03, March 2018

1.Global Status Report 2017

Source: The Hindu

The ‘Global Status Report 2017: Towards a zero-emission, efficient, and resilient buildings and construction sector,’ published by the United Nations Environment Programme (UNEP), has listed the Energy Management Centre (EMC), an autonomous institution under the Kerala government campus, as one of the recent achievements in the deployment of key technologies for energy-efficiency in buildings.

Key facts:

  • The EMC campus uses daylighting controls, CFC-free heating, ventilation and cooling systems, along with a halogen-free fire-fighting system. Solar reflectance index coating, combined with high-albedo painting and turbo-vents for passive cooling, has been used, and tropical rainforest trees help create cool surroundings.
  • Only certified green construction materials, recycled wood boards, low-emitting paints and adhesives, and green-plus certified carpets have been used. Built with assistance from the Global Environment Fund, the EMC campus is the only LEED Gold certified building in the government sector in Kerala.
  • EMC is the only one from India to figure in the list, along with five other projects worldwide. The other five projects recognised by the UNEP include the Sierra Crest development in Fontana, California, the Association of Nubian Vaults in Sub-Saharan Africa, a construction and demolition waste recycling project in Paris, the Palm Tree eco-development project in Hanoi, Vietnam, and the Higashi-Matsushima Smart ecotown in northern Japan.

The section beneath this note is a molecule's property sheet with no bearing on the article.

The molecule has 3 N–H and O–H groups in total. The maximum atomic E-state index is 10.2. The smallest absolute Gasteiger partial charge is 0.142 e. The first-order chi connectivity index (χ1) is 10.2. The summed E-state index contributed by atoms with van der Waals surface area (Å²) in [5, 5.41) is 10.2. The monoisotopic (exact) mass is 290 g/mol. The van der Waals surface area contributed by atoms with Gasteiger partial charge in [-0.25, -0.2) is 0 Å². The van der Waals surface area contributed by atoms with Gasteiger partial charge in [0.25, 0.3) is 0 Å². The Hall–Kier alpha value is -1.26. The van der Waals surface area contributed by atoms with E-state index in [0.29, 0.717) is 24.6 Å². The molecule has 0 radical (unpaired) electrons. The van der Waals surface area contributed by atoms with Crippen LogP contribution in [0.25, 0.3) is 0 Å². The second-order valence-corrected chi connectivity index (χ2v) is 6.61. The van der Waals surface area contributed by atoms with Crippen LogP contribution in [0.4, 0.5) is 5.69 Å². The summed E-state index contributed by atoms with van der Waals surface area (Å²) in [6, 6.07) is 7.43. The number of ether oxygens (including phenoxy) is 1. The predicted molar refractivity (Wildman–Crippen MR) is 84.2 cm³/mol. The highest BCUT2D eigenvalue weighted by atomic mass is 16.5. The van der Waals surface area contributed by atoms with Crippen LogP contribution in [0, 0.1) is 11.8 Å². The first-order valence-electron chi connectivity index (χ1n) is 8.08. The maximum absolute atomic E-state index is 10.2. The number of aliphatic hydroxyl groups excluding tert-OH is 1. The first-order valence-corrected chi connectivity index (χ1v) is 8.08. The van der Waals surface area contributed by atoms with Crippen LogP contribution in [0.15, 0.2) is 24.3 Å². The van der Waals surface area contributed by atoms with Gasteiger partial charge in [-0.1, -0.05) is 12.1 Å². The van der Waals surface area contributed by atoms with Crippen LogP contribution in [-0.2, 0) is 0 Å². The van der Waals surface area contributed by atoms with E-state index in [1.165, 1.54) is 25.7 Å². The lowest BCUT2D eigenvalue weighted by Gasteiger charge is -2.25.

• Building-related carbon emissions have been rising by around 1% per year since 2010, and more than four million deaths are attributable to illness from household air pollution.

2.Social security scheme

Source: The Hindu

The labour ministry has proposed a comprehensive social security system to provide retirement, health, oldage, disability, unemployment and maternity benefits to 50 crore workers in the country.

The scheme:

  • The scheme will be implemented in three phases over 10 years, after which the government hopes to make it universal. The scheme will be implemented in four tiers with the government wholly financing the cost for people below the poverty line.
  • The first phase of the scheme will cost Rs 18,500 crore. The first phase will see all workers getting the bare minimum, which includes health security and retirement benefits. The second phase will see unemployment benefits being added to it while in the third phase, other welfare measures can be added.

Funding:

  • The scheme will be largely funded from the Building and Construction Worker Cess and funds allocated to other scattered schemes through the National Stabilisation Fund set up for the purpose.
  • Its implementation would be regulated and monitored by an overarching regulatory body called the National Social Security Council to be chaired by the prime minister with finance minister, health minister and chief ministers of all states along with workers and employers as its members.

 Classification of workers:

  • The 50 crore beneficiaries will be classified into four tiers.
  • The first tier will comprise destitute and people below poverty line who cannot contribute for their security and hence the cost will be entirely borne by the government under tax-based schemes.